These notes accompany screenings of Robert Aldrich’s Vera Cruz on September 12, 13, and 14 in Theater 3.
Robert Aldrich (1918–1983) brought an extraordinary pedigree to his directorial career. He had assisted two of the greatest cineastes in making masterpieces—Jean Renoir on The Southerner and Charles Chaplin on Limelight. Of course, his own films were quite different from theirs. Actually, Aldrich’s films more closely resembled the frenetic and gritty work of others to whom he had apprenticed: Robert Rossen (Body and Soul), Abraham Polonsky (Force of Evil), and Joseph Losey (The Prowler and M). Few directors have begun their careers with that kind of experience.
Vera Cruz was the second of the half-dozen Westerns Aldrich made, three of them in collaboration with Burt Lancaster. (They also worked together on the non-Western Twilight’s Last Gleaming.) The film was photographed by Ernest Laszlo, who made six Aldrich films before finally winning an Oscar, a decade later, for Stanley Kramer’s Ship of Fools. He, like Aldrich, was a master technician. (Aldrich had run afoul of Chaplin for too carefully composing his imagery, although the Oscar-winning cinematographer behind Terence Malick’s Days of Heaven, Nestor Almendros, told me that Chaplin was always perfect in his camera placement.) The location shooting in Mexico is quite spectacular and marked Aldrich as visually astute, a quality that would serve the director well in masterpieces like Flight of the Phoenix, The Dirty Dozen, and Ulzana’s Raid. Although Aldrich often found Lancaster unmanageable, they retained mutual respect, and the experience prepared the director for subsequent problematic stars. Playwright and movie star Sam Shepard (Days of Heaven, The Right Stuff) attributed his acting success to practicing his Lancaster Vera Cruz sneer in front of a mirror as a teenager.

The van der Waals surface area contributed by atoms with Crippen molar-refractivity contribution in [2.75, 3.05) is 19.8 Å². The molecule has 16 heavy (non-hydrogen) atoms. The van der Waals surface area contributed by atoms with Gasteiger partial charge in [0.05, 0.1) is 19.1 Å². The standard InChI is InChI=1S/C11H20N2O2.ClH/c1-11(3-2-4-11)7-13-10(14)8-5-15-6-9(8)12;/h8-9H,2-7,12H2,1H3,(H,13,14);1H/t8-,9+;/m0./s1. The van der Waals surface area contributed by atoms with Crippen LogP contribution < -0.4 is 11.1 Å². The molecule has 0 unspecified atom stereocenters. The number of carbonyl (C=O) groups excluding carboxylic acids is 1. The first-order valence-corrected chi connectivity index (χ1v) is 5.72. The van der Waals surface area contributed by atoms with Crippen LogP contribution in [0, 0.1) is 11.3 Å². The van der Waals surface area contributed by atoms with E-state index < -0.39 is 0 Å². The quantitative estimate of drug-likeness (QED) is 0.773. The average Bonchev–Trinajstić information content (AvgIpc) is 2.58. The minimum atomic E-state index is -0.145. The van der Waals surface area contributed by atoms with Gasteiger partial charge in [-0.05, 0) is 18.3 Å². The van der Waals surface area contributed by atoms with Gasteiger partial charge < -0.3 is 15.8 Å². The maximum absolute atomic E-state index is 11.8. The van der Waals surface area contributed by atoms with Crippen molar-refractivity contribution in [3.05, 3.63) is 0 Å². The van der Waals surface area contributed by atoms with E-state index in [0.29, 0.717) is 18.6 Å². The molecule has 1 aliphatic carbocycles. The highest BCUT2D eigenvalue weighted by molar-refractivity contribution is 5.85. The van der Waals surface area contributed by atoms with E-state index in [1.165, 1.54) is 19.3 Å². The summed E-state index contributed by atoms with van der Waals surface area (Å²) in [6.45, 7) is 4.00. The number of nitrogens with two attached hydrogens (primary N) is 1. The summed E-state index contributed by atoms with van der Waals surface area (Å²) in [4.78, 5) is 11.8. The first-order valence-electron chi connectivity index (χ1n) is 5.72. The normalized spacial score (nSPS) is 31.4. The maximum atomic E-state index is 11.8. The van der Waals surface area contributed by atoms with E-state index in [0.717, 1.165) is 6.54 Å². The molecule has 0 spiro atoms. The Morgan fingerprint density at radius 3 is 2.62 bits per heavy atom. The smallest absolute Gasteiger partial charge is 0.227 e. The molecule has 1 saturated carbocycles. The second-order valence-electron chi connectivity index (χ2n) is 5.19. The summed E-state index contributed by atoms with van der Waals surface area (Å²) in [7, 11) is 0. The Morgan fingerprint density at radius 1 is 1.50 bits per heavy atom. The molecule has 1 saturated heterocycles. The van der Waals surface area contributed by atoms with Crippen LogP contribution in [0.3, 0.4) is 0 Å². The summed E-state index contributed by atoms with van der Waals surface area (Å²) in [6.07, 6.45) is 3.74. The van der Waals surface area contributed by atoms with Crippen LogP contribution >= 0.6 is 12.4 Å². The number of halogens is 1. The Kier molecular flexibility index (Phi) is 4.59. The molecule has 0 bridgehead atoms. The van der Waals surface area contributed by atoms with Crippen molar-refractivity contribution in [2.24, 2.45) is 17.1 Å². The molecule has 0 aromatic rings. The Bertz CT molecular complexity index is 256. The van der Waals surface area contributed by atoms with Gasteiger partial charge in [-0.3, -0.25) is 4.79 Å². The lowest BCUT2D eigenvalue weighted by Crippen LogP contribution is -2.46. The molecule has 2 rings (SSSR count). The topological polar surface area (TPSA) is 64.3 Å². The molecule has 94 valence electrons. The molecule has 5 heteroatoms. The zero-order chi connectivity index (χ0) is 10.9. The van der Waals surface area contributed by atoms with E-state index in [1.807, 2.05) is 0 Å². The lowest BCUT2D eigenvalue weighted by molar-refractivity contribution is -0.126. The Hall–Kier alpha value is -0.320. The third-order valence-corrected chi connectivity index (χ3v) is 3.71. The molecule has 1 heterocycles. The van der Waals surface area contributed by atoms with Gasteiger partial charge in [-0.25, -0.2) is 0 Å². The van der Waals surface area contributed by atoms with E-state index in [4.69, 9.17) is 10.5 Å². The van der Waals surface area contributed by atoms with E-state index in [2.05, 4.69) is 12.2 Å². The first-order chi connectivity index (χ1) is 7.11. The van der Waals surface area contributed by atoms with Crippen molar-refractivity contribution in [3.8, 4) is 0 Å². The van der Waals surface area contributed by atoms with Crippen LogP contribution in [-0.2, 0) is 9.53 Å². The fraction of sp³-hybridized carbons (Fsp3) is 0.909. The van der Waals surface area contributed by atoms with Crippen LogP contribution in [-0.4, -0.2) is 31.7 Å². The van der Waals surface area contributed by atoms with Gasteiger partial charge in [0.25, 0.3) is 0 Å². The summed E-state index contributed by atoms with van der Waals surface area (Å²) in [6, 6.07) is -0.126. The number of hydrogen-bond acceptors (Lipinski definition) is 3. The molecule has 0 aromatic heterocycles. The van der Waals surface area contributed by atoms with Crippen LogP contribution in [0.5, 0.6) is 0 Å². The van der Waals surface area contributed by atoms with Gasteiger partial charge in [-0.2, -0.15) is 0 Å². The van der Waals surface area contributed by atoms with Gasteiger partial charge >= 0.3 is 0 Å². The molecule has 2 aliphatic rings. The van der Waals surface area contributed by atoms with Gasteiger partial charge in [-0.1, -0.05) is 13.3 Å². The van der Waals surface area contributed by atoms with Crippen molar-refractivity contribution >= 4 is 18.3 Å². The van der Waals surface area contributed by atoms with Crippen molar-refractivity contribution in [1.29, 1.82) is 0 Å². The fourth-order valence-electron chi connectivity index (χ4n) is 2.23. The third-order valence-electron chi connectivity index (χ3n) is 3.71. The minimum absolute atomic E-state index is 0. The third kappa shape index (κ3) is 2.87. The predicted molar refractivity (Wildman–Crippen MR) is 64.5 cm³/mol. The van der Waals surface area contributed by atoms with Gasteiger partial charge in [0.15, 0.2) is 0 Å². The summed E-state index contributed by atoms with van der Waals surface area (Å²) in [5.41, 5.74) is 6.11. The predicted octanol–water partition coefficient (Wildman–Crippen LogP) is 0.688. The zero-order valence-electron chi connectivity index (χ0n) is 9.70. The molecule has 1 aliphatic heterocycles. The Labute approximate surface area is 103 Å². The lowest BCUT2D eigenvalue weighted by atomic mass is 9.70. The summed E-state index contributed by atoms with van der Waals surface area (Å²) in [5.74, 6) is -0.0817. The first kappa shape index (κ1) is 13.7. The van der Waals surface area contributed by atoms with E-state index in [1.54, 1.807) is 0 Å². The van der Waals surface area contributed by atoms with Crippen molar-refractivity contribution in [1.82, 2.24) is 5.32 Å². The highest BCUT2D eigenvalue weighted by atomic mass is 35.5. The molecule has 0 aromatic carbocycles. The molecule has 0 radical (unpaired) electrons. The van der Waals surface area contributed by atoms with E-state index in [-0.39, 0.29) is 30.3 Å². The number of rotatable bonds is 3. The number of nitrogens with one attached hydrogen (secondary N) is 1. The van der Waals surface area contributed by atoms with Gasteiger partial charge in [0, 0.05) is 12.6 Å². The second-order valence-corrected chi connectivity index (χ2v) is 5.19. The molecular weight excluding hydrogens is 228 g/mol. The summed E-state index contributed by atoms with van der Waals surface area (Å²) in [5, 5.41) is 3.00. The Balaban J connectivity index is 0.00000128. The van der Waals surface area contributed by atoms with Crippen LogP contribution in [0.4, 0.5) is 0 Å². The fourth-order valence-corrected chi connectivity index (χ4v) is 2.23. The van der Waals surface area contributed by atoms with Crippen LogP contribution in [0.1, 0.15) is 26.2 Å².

As Lancaster biographer Kate Buford points out, critics dismissed the film as a “violent, sordid mess.” It was defended by Sergio Leone and by Louis Malle, who modeled his Viva Maria! (1965), starring Brigitte Bardot and Jeanne Moreau, on it. So-called anti-Westerns were beginning to be made by the mid-1950s, but classical directors still dominated the genre. John Ford had yet to make his great summations (The Searchers, The Man Who Shot Liberty Valance) and his semi-apologetic valedictories (Sergeant Rutledge, Cheyenne Autumn), and Howard Hawks would still direct Rio Bravo and El Dorado. However, Leone, Robert Altman, Sam Peckinpah, and Clint Eastwood were on the horizon. In this sense, Aldrich’s nihilism could be seen as both omen and catalyst. Buford quotes director and Ford scholar Lindsay Anderson (whom I found to be a good friend, although himself somewhat cynical) as viewing Lancaster as “an odd mixture of violence and decency.” I believe this combination could also be applied to Robert Aldrich. Over the next two years, the director made several films that could be seen as unique trailblazers of violence: Kiss Me Deadly, The Big Knife, and Attack! (which we will show here in a few weeks) among them. Yet there remained something fundamentally humane about his work, not perhaps in the same category as his first tutor, Jean Renoir, but a decency motivated by, as Ed Lowry has pointed out, a critically ironic sense of American hypocrisy, venting “his own personal anger at the compromises we all must make.”
Francois Truffaut said of another Aldrich film, “With his lyricism, his modernity, his contempt for the slightest vulgarity, his desire to universalize and stylize the subjects he treats, Aldrich’s effects remind us constantly of Jean Cocteau and Orson Welles.” Together with Blake Edwards, Robert Altman, and Stanley Kubrick, Robert Aldrich was among the most important American directors to arrive in the 1950s.